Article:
If you really must …

  • A book you have to have in your collection? Josef von Sternberg’s memoirs Fun in a Chinese Laundry. A mentor friend of mine – no longer with us – gave me this as a gift when I left the Guildhall School. Von Sternberg’s career in movies straddled both the silent and talking eras in America. This autobiography fascinated me, because it made many powerful points, not only about the vicissitudes of filming in Hollywood at the time but also about the art of acting and the art of directing actors. I was obviously in my salad days when I was reading it, and no doubt looking for some ready-made answers to the question of what was driving me to be an actor. Von Sternberg seemed to provide an answer when I read – I’m afraid this will be an approximation: ‘Why should any human, not noticeably different from any other human, elect himself (or herself) to be the cynosure of curious eyes?‘ Could the answer lie in the fact that there is some need to fill an inner vacuum, which gets filled in the process of performing, but straight empties again after the curtain comes down. Of course, this seems a highly personal and perhaps even an extreme view now I’m nearing my dotage, and probably would serve it up with a good helping of salt now, but at the time this book resonated with me. And still does for lots of other reasons.
  • A song/album that defines the soundtrack of your life to date? Anything from Billie Holiday – we can begin with her iconic rendition of Strange Fruit. I realise it’s impossible for me to listen to anything she sings without getting choked up. The very timbre of her voice seems to vibrate with the legacy of the trauma of the Middle Passage right up to the murder of George Floyd … and beyond.
  • A film/TV show that you can watch/have watched repeatedly? A few years ago, during a Christmas holiday break from a run of shows at a theatre in Scotland, some kind soul dropped all the seasons of The West Wing in my lap. Yeah, it was a heavy drop! I watched the first episode and was captivated with everything about it right down to the theme music. Incidentally, it made me also realise just how much of an addictive personality I’ve got. You probably know that each episode ends on a cliffhanger – and at this point, the sensible thing to have done, should have been to turn the damn thing off and gone to sleep, but instead, I found myself hours later still watching – my excuse, because I wanted to know what happened next in the story …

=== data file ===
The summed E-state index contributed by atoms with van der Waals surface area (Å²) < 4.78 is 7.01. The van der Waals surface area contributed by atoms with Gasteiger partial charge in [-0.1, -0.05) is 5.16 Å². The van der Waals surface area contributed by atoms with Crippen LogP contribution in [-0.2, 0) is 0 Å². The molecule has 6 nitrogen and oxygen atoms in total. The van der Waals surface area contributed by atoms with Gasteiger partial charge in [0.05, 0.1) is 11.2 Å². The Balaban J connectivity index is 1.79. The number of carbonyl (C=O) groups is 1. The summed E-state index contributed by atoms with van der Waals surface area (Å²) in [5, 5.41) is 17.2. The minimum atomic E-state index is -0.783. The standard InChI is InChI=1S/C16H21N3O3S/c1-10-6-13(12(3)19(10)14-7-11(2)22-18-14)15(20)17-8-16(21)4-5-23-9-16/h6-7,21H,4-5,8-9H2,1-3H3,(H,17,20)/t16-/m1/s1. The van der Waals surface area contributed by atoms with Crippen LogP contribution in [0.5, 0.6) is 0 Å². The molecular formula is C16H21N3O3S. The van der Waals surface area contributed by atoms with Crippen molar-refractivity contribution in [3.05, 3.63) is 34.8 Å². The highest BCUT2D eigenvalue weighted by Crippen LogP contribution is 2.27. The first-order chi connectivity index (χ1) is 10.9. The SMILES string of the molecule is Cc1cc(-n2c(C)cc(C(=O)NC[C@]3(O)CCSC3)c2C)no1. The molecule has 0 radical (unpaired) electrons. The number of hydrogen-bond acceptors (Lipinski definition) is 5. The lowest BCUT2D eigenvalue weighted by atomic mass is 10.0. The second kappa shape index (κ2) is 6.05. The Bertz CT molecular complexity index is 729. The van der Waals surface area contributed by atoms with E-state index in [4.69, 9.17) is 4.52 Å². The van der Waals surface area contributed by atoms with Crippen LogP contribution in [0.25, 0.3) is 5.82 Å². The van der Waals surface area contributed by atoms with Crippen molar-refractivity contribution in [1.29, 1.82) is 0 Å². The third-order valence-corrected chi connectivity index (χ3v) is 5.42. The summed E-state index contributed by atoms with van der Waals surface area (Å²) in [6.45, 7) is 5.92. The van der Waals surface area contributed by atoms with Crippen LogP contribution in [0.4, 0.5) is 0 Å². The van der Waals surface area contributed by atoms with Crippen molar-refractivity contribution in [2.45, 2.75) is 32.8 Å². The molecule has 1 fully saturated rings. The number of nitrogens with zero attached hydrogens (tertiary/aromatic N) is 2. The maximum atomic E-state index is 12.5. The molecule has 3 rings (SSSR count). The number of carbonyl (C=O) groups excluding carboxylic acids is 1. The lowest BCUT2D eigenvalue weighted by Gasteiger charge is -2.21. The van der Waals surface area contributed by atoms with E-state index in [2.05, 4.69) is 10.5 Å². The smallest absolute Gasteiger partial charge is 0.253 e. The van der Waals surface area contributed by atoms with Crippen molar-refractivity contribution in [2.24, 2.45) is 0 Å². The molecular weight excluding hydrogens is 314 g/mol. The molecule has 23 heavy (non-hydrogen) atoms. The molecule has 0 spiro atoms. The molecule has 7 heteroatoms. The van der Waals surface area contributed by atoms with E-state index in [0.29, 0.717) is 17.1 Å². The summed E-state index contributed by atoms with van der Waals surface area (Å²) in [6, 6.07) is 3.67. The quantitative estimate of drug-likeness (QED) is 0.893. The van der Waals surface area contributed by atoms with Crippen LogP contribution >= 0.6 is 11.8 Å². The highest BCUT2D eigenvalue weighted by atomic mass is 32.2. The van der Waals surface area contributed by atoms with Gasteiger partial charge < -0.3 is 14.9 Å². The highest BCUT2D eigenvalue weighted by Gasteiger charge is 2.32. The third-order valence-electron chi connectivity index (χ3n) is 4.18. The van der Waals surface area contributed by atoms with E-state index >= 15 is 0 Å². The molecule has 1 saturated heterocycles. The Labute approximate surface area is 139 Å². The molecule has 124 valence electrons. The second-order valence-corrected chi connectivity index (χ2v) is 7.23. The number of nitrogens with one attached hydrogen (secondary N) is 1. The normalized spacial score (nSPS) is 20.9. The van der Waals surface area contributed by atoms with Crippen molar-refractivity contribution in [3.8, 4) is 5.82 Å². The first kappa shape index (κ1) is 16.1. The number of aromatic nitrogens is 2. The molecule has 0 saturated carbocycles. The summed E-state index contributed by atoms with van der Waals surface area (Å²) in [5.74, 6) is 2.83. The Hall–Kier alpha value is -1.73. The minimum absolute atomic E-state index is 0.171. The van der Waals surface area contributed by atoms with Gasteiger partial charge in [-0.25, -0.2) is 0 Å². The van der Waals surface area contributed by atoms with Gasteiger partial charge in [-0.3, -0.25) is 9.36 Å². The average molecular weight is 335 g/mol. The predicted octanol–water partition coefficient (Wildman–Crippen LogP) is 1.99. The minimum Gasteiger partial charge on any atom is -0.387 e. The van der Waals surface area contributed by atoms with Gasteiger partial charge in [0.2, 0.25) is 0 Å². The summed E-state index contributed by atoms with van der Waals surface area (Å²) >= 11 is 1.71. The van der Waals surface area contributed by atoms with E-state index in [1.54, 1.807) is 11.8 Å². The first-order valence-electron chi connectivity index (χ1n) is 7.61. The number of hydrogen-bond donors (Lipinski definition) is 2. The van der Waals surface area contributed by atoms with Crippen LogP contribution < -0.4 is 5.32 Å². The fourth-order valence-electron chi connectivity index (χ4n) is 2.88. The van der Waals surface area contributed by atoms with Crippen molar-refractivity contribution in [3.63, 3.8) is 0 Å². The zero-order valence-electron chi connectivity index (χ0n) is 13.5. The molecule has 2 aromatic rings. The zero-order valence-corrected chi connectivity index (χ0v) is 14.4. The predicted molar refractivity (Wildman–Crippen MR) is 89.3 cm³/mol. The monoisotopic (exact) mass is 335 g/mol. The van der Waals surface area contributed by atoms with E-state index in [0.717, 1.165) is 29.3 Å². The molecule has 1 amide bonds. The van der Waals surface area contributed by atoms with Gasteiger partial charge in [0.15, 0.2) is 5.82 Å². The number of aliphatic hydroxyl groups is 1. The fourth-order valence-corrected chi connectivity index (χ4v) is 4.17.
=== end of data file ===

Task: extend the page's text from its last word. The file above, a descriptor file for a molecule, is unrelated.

• The first stage production you saw and what it meant to you? After drama school and the start of my apprenticeship as a jobbing actor in rep, the production that turned on a light in my consciousness was one that came to Britain from South Africa. For much of the eighties, there were a number of productions from that continent, whose sole purpose seemed to be to expose the brutality of the apartheid system to a largely ignorant world – Woza Albert was one such. This satirical and political two-hander captured the madness and obscenity, among other things, of the pass laws that became a symbol and reality of oppression in the lives of the country’s majority-black people. I went to see that show three times. It was comprised of some 30 or so vignettes and included songs, sketches, and dancing. A veritable tour de force. On my third visit – probably in the last week of performances – the actors were visibly tired understandably, yet their sense of activism on behalf of the creators of this singular piece continued to burn bright.
  • What’s made you sad, mad, and glad this week? Perhaps you will allow me to change the timing from this week to last week, or thereabouts. It was when I read the three England footballers separate postings – their response to the final score in the match against Italy. I thought what those three young men wrote, and the manner in which they wrote it, made me glad to be still living at a time that has such young people who display integrity, purpose, and depth of feeling. Sad but not surprised that they were on the receiving end of such racist abuse from an ignorant section of society – and ignorance can be found in every society, no matter where. But mad that the powers that be have not yet got to grips with what is fast becoming – if not already – an endemic of online abuse. And if I may have another bite of the word glad – it gladdened my heart to see the way so many decent people of Withington came out in solidarity with Rashford, when it was discovered that his mural was defaced with racist slurs. Their attempt to replace the hate by covering with love and admiration to change the narrative lifted my heart. That was my week, last week.

The production will be streamed live from Sands Films Studios, Rotherhithe on Saturday 31st July at 7.30 pm (BST). Tickets are available to buy via: Ticketsource.co.uk